Both Sides of the Story
Two very different takes on the post-Troubles of two very different individuals
Ransom Theatre Company continues its mission to produce exciting and inventive new writing for the Northern Irish stage with Both Sides of the Story, two one-act plays. ‘Yes So I Said Yes’ from current Playwright-in-Residence at Belfast’s Lyric Theatre, David Ireland, and ‘Static’ by revered Cork writer, Robert Anthony Welch.
Ireland and Welch were asked to consider post-ceasefire Northern Ireland, looking at what happens when political transformation affects cultural life. In choosing these particular writers, Artistic Associate at Ransom, Rachel O’Riordan, essentially commissioned two very different pieces of work.
At the directing helm is the hugely experienced Mick Gordon, whose theatrical CV boasts a spell as Associate Director at the Royal National Theatre in London under Sir Trevor Nunn. It is obvious from the get go that Gordon’s direction matches the writers’ scripts in passion, innovation and panache.
‘Yes So I Said Yes’ is up first. Opening with a hilarious Austin Powers-type dance number, Ireland quickly declares his intentions to take the audience down an unexpected (and what turns out to be quite a murkily subversive) path. The cartoonish set suits the often boisterous action, which follows the story of Alan ‘Snuffy’ Black, played by JD Kelleher, and his ‘relationship’ with next door’s dog.
Encountering hilarious characters along the way, including his doctor, the dog’s owner, Mr McCorrick, a BBC receptionist, a security guard (the latter played by Conor MacNeill in a scene-stealing turn), loyalist paramilitaries and a psychiatrist, Snuffy’s story turns out to be an uproarious and delightfully excruciating watch.
Peppered with references to ‘Norn Iron’ – the Stephen Nolan Show on Radio Ulster, knee-capping and spides – and full of colloquialisms that would no doubt go over the heads of non-locals, the sharp script and physical comedy has the audience laughing out loud throughout.
The play steers clear of becoming too bogged down in purely Northern Irish speak, however, and allusions to modern international culture are frequent, which helps keep things frisky. The hectic pace and hysterical dialogue often make it seem more light-hearted than it is, and Ireland manages to slip in serious points, even when they are delivered in a facetious manner: 'It’s a lot harder to kill people when there’s a peace process on.'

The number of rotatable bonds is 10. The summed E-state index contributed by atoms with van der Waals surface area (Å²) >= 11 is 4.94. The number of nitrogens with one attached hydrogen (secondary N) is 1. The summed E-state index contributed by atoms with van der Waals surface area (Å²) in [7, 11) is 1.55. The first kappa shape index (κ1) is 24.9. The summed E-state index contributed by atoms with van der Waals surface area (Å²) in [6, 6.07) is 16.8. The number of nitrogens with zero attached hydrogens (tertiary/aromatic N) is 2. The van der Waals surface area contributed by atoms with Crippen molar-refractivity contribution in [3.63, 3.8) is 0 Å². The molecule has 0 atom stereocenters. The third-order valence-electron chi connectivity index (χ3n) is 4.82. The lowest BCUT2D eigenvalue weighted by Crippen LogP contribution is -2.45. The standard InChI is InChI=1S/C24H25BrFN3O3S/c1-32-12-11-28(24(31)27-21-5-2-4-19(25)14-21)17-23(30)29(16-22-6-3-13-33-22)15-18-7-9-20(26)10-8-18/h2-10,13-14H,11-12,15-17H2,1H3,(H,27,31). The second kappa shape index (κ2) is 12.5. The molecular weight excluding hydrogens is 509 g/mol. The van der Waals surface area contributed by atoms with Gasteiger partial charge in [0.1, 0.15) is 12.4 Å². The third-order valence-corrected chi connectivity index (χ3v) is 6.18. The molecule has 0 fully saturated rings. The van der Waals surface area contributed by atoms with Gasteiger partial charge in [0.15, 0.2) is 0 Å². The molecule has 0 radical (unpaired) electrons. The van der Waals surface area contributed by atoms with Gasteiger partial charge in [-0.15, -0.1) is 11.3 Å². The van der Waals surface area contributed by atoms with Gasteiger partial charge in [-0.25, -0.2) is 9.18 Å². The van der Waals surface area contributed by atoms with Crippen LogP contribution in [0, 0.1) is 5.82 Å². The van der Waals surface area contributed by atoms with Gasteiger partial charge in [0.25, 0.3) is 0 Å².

Without giving too much away, there are sections of the play that are quite shocking, and the musical Jerry Springer-style denouement is graphically disturbing, but brilliantly and hilariously so.
After the interval, the same group of six actors evolve into a different set of characters for Welch’s ‘Static’. The scene opens with Roy Heayberd, playing Denis McShane, lying in a hospital bed, hooked up to a heart monitor, IV drip and self-administered morphine injection device.
It’s an immediately depressing tableau and it takes the audience a while to settle into this new tone. It also takes some time to work out exactly what’s going on, and who is who. Whereas Ireland’s characters are over-the-top caricatures, Welch chooses to develop his parts more subtly.
The story focuses on the dying McShane and the world he lives in – horse-breeding – with visitors to his hospital bedside gradually unveiling the action happening elsewhere, that of an unknown rival ‘Ford’ who is slowly but surely stealing McShane’s livelihood.
The references to Northern Ireland start to creep in more in the second part of the play, as we become more aware of McShane’s dubious past. The writing leads up to the reveal when Gerard Jordan, playing McShane’s right-hand man, delivers a spine-chilling speech.
With excellent support by all the cast, but particularly Charlotte McCurry as the disturbed Claire, this serious play more obviously confronts the after-effects of The Troubles and looks at the individual’s scars. There are moments of laughter, which stop it becoming too maudlin, and whilst initially it seems to jar juxtaposed against Ireland’s fast-paced anarchy, on reflection they are perfectly pitched companion pieces.